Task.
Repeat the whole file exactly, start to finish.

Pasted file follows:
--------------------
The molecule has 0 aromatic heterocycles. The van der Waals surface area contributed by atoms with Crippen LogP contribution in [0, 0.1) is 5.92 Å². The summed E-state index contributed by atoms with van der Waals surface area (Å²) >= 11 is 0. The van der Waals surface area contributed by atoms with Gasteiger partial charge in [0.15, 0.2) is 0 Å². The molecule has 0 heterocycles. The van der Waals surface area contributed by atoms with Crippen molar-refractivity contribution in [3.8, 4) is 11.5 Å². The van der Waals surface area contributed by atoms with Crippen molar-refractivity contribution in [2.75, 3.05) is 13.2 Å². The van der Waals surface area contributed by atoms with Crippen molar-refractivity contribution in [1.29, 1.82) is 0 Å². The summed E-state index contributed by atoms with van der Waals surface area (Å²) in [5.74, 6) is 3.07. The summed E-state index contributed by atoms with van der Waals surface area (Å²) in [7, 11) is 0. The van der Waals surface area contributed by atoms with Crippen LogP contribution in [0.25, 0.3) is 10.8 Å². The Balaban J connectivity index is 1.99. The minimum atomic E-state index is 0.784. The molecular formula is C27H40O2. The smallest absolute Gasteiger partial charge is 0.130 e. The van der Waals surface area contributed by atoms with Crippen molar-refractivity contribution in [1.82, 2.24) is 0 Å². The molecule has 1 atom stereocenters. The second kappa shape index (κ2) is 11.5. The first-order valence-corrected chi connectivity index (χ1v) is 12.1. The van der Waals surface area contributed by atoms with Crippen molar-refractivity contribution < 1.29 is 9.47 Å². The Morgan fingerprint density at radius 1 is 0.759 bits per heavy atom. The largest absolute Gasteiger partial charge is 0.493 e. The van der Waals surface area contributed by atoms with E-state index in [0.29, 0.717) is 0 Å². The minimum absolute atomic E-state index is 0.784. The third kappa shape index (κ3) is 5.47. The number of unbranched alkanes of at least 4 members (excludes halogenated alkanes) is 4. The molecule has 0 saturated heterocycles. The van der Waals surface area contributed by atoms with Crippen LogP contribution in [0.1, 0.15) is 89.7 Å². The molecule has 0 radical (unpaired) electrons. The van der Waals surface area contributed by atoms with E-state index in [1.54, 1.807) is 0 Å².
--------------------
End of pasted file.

The molecule has 0 aromatic heterocycles. The van der Waals surface area contributed by atoms with Crippen LogP contribution in [0, 0.1) is 5.92 Å². The summed E-state index contributed by atoms with van der Waals surface area (Å²) >= 11 is 0. The van der Waals surface area contributed by atoms with Gasteiger partial charge in [0.15, 0.2) is 0 Å². The molecule has 0 heterocycles. The van der Waals surface area contributed by atoms with Crippen molar-refractivity contribution in [3.8, 4) is 11.5 Å². The van der Waals surface area contributed by atoms with Crippen molar-refractivity contribution in [2.75, 3.05) is 13.2 Å². The van der Waals surface area contributed by atoms with Crippen molar-refractivity contribution in [1.29, 1.82) is 0 Å². The summed E-state index contributed by atoms with van der Waals surface area (Å²) in [5.74, 6) is 3.07. The summed E-state index contributed by atoms with van der Waals surface area (Å²) in [7, 11) is 0. The van der Waals surface area contributed by atoms with Crippen LogP contribution in [0.25, 0.3) is 10.8 Å². The Balaban J connectivity index is 1.99. The minimum atomic E-state index is 0.784. The molecular formula is C27H40O2. The smallest absolute Gasteiger partial charge is 0.130 e. The van der Waals surface area contributed by atoms with Crippen molar-refractivity contribution in [1.82, 2.24) is 0 Å². The molecule has 1 atom stereocenters. The second kappa shape index (κ2) is 11.5. The first-order valence-corrected chi connectivity index (χ1v) is 12.1. The van der Waals surface area contributed by atoms with Crippen molar-refractivity contribution < 1.29 is 9.47 Å². The Morgan fingerprint density at radius 1 is 0.759 bits per heavy atom. The largest absolute Gasteiger partial charge is 0.493 e. The van der Waals surface area contributed by atoms with E-state index in [0.29, 0.717) is 0 Å². The minimum absolute atomic E-state index is 0.784. The third kappa shape index (κ3) is 5.47. The number of unbranched alkanes of at least 4 members (excludes halogenated alkanes) is 4. The molecule has 0 saturated heterocycles. The van der Waals surface area contributed by atoms with Crippen LogP contribution in [0.1, 0.15) is 89.7 Å². The molecule has 0 radical (unpaired) electrons. The van der Waals surface area contributed by atoms with E-state index in [1.54, 1.807) is 0 Å².